In ecumenical dialogue, doctrinal and practical distinctives are often seen as “gifts of the churches to the Church.” Each tradition can bring something to the broader Christian tradition that is needed to make the whole tradition… well, whole. This is a recognition that no one tradition is the only Church. Unity does not mean homogeneity. Sometimes unity is found through diversity. I can’t speak for the others, but for Mennonites this is a fairly big step, admitting that members of other traditions might also be members of the Church. Even in my childhood (and I’m not that old) I can remember some Mennonite churches questioning whether other Mennonite churches could legitimately be called “churches.” The question of other traditions being legitimate churches wasn’t even considered – the answer was obviously not.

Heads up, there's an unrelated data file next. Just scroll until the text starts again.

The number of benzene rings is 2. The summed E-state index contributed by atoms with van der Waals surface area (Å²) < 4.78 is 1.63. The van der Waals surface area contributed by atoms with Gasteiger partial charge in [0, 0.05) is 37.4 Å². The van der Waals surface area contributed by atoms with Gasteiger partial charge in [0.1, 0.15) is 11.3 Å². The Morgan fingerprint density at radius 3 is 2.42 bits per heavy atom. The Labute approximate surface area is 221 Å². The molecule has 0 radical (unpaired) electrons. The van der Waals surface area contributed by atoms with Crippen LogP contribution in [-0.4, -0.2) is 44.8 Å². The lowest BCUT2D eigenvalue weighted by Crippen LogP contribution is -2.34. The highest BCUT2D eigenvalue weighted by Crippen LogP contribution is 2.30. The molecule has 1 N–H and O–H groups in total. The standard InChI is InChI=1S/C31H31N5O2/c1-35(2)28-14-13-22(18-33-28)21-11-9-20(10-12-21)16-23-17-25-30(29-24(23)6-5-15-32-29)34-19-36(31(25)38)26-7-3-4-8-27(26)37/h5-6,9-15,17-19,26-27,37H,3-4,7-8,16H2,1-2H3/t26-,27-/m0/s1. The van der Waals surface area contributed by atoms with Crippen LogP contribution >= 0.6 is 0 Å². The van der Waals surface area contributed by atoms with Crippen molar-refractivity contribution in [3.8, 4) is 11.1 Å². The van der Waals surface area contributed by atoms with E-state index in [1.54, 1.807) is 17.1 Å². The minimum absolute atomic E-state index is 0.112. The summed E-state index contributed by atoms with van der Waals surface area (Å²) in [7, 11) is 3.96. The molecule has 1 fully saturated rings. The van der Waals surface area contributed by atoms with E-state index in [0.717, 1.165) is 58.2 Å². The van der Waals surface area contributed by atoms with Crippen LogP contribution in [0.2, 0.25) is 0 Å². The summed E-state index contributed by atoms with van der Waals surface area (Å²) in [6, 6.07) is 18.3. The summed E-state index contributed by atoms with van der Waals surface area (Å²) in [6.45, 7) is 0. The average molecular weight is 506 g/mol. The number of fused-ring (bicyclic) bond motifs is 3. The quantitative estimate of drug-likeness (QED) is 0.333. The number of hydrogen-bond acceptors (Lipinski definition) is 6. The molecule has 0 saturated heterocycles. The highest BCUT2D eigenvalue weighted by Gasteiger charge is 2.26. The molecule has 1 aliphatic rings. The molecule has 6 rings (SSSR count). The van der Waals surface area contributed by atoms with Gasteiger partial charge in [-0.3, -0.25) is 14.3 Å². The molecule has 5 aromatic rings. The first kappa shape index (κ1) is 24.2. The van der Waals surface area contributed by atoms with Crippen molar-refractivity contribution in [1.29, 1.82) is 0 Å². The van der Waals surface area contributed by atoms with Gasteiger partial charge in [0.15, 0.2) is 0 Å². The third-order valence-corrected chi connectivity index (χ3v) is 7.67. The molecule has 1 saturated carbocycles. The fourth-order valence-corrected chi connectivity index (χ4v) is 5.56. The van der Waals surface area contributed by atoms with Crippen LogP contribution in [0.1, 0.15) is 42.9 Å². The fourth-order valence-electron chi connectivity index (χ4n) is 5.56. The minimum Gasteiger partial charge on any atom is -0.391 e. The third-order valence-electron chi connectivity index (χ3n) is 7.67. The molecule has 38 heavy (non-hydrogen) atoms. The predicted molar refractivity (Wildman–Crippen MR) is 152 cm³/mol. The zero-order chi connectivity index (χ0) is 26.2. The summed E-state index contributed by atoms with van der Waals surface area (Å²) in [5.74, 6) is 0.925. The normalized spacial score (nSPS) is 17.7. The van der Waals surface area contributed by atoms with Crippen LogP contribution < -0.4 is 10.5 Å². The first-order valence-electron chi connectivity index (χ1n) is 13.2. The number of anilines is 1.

Now when one accepts that other traditions are in fact “churches” and understands the distinctive doctrines and practices of other traditions as gifts to be shared with the whole Church, the next step involves how to both give and receive these gifts. If there is a theme that will come out in my posts from time to time, it will likely be along this general topic. How do we, as members of our own unique distinctive tradition, accept the gifts of doctrine and practice from other traditions without losing our own distinctiveness? And how to we offer the gifts of our own tradition without demanding that members of other traditions reject their own to become a part of ours?